Data Quality on the Open Web

Input from customers like this must include data quality checks

I used to hear that one of the strengths of Linux was the thousands of volunteers that would help you get a patch or a fix in record time when you reported an issue. That worked well, but not well enough for many companies that really wanted a company to stand behind patches. A few companies, like Red Hat, sold support agreements with the “free as in beer” OS that ended up costing companies almost as much as a regular license of another OS. While Linux is a great system, it hasn’t taken over the world like many people thought.

Lately there’s been a different flavor of open-ness on the Internet. It seems that so much of what we read and is pushed out to us as news or information is based on the crowd-sourcing of what’s popular. Facebook shows a “most active” view, Twitter has trending topics and re-tweets, and many news sites like Reddit use a crowd voting mechanism to help determine what you see first on their front page.

However there’s a downside to using these open systems. There’s the potential for abuse when a group of people get together. Google started using the open model on it’s map services to allow people to add businesses to maps. A very handy feature, butthe addition of a “mark this as closed” button allowed people to abuse this privilege. Whether it was competitors, vandals, or some criminal element isn’t known, but apparently the quality of data Google is providing on maps isn’t necessarily accurate. With many people using maps on iPhones and Android devices, this could damage businesses that add themselves to the mapping service. I think Google is playing a little fast and loose with their crowd voting on data points, but with so many companies looking to capitalize on the social networking phenomenon, I’m not surprised it’s being abused.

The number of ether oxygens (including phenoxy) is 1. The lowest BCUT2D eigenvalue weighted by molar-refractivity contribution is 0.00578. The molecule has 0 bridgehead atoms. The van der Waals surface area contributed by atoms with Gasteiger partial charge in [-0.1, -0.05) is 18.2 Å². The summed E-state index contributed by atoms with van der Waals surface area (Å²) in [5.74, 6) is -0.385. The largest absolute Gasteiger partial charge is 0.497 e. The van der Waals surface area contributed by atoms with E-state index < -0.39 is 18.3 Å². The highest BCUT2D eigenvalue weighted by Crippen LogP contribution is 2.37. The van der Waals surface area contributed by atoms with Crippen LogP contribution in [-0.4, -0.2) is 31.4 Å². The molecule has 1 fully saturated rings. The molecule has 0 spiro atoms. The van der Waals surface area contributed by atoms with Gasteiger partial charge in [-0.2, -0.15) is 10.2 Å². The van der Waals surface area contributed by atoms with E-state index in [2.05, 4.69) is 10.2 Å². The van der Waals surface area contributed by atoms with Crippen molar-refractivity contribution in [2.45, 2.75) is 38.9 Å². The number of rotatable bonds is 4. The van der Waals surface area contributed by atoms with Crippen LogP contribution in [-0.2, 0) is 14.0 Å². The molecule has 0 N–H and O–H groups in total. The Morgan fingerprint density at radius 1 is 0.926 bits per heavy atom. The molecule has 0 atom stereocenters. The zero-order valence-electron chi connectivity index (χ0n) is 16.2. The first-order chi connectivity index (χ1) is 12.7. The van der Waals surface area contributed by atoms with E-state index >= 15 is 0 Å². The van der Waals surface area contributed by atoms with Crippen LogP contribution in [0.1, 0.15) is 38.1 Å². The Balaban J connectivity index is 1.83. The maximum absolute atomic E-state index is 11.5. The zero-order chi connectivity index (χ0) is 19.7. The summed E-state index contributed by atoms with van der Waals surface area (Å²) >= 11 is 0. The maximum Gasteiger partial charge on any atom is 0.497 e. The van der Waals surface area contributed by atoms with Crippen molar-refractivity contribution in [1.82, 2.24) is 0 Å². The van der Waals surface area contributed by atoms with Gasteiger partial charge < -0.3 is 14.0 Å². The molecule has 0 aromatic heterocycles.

Whenever we build systems that take input from users, we have a maxim: garbage in, garbage out. Essentially we aren’t responsible for bad data, but many companies won’t feel that way. They will still feel that we ought to be better policing the data quality and not showing bad data in reports or downstream systems. As more and more companies look to incorporate data from customers into their systems, it becomes more important that data professionals incorporate automated scans and manual workflow checks before data moves from staging areas to prevent incorrect data from affecting our production systems.

Steve Jones


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